Tennis star's cheeky sign at the window of hotel quarantine
Furious tennis star makes a direct plea for Australian Open players to be let out of hard quarantine as they face two weeks without being let out of their hotel rooms
- Yulia Putintseva is the latest Australian Open star to complain about quarantine
- 72 players are in 14 days of hard lockdown after seven tennis-linked Covid cases
- Putintseva took a photo of herself holding a sign: ‘We need fresh air to breathe’
A tennis star from Kazakhstan has made a sign begging for the chance for players to be let out of hard quarantine in the chaotic lead up to the Australian Open.
Yulia Putintseva is the latest in a slew of tennis stars to complain about not being allowed out of their hotel rooms for 14 days, with no chance to train, in the lead-up to the year’s first Grand Slam tournament.
A total of 72 players have been forced into 14 days of hard lockdown because other passengers on their incoming flights – from Abu Dhabi, Doha and Los Angeles – had tested positive for Covid-19.
The players are at a significant disadvantage in preparing for the Open, as other players who were not on those flights are allowed out of their rooms for five hours a day to practice.
Putintseva, No. 28 in the WTA rankings, posted a photo to Instagram of herself holding up a sign that reads: ‘We need fresh air to breathe’.
Yulia Putintseva is the latest in a slew of tennis stars to slam the Victorian Government over their 14-day quarantine
The 26-year-old said she was inspired by the popular meme ‘dude with sign’ who regularly posts photos of himself with statement signs
The 26-year-old said she was inspired by the popular meme ‘dude with sign’ who regularly posts photos of himself with statement signs.
‘P.S. windows do not open. #freshairisimportant #atleast10minutesaday,’ she captioned the post.
Over the weekend Putintseva posted a video of a mouse in her hotel room to highlight the inadequate accommodation.
‘Been trying to change the room for 2 hours already. And no one came to help due to quarantine situation,’ she wrote on social media.
Putintseva said players were not warned there was a possibility players would need to isolate in hard lockdown for two weeks if there was a single positive case on board their charter flights, and several players have said they would have skipped the tournament if they were aware of that policy.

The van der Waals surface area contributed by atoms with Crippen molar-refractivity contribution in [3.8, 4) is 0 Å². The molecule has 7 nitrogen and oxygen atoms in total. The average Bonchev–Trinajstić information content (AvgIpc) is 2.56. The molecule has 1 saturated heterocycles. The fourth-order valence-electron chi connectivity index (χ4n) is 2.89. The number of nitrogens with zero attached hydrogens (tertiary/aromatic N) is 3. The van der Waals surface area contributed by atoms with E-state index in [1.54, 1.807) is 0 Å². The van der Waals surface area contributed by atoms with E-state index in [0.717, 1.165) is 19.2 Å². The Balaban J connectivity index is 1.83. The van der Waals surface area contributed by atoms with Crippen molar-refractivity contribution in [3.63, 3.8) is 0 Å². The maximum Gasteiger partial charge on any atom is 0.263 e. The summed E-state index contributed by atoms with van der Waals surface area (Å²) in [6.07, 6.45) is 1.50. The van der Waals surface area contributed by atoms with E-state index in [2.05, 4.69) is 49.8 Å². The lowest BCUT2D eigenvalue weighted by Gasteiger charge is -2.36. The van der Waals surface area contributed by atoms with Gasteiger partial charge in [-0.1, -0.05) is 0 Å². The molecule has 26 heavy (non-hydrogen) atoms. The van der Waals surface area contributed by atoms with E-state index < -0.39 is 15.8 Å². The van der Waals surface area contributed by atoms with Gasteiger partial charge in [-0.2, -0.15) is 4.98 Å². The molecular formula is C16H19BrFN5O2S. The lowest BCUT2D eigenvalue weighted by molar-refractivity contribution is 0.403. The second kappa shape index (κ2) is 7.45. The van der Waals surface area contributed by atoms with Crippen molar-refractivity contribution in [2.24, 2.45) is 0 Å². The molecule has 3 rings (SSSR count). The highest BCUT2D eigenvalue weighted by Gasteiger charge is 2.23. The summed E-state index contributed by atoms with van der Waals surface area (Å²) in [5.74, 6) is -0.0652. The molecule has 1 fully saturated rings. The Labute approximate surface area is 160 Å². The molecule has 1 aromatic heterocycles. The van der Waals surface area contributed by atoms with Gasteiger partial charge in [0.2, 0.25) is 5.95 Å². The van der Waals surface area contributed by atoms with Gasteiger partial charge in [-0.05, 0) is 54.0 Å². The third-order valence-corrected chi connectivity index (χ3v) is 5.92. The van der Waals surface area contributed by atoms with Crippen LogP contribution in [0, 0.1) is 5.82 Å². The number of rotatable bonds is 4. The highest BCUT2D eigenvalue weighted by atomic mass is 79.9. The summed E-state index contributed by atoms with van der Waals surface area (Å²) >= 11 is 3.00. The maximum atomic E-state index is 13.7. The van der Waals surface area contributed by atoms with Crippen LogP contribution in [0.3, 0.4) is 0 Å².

‘What I don’t understand is that, why no-one ever told us if one person on board is positive the whole plane needed to be isolated. I would think twice before coming here,’ she said.
A number of players have used social media to detail the hardships of being in lockdown.
Carreno Busta, the world No.15 who arrived from Spain, shared a picture of a salad, an apple and juice cup alongside the caption ‘really?’. Italian star and world No.17 Fabio Fognini was offered the same meal, and explained that he hoped he received something more substantial next time
Spanish tennis star Roberto Bautista Agut compared hard quarantine in Melbourne to ‘jail with Wi-Fi’.
The world No. 13 slammed the Victorian Government in an interview with an Israeli news channel.
‘It’s the same, it’s the same [as being in prison] with Wi-Fi. These people have no idea about tennis, about practice courts, no idea about anything,’ he said.
Carreno Busta, the world No.15 who arrived from Spain, took to social media to share a photo of his hotel meal – a salad, an apple and juice cup – alongside the caption ‘really?’.
Italian star and world No.17 Fabio Fognini was offered the same meal, and explained that he hoped he received something more substantial next time.
French player Alize Cornet described the situation as ‘insane’ in a since deleted post.
The 30-year-old shared her frustration at the Victorian Government’s quarantine measures.
‘Weeks and weeks of practice and hard work going to waste for one person positive to COVID in a 3/4 empty plane. Sorry but this is insane,’ she wrote.
Tennis Australia CEO Craig Tiley said they had tried to communicate the risk of hard lockdown but in some cases it was effectively lost in translation.
He said he held a 90-minute zoom call on Monday night with 500 players and faced the criticism.
‘There was some big hits that we took but there were also some compliments but the most heartening thing at the end in the chat there was a scroll of thank yous from all the stars and players.
‘Sometimes the minority have the loudest voices.’
Tiley defended world No.1 Novak Djokovic for appealing to Open organisers to ease restrictions in a wishlist reported on Monday, including a request to shift as many players as possible in Melbourne to private residences with tennis courts.
Djokovic’s requests were refused by Victorian government.
‘In the case of Novak, he wrote a note, these weren’t demands, they were suggestions,’ Tiley said.
Alize Cornet shared two photos taken from her own hotel quarantine stay in Melbourne
‘But he too is understanding what two weeks of lockdown means … every player coming down knew that if they were going to be close contacts or test positive that these were going to be the conditions.’
Earlier, Premier Daniel Andrews indicated some of those players in hard lockdown could have their conditions eased – and be allowed out to train – if the positive cases on their flights were further assessed and found to be latent ‘shedding’ of the virus rather than an active infection.
‘If you’ve got say 30 people who are deemed a close contact because they’ve been on a plane with a case, and the case is no longer an active case but a historic shedding, well that would release those people from that hard lockdown,’ he told reporters.
Professor Sutton said the virus could still be incubating in some of the 1200 people who landed in Melbourne for the Open from Thursday to Saturday.
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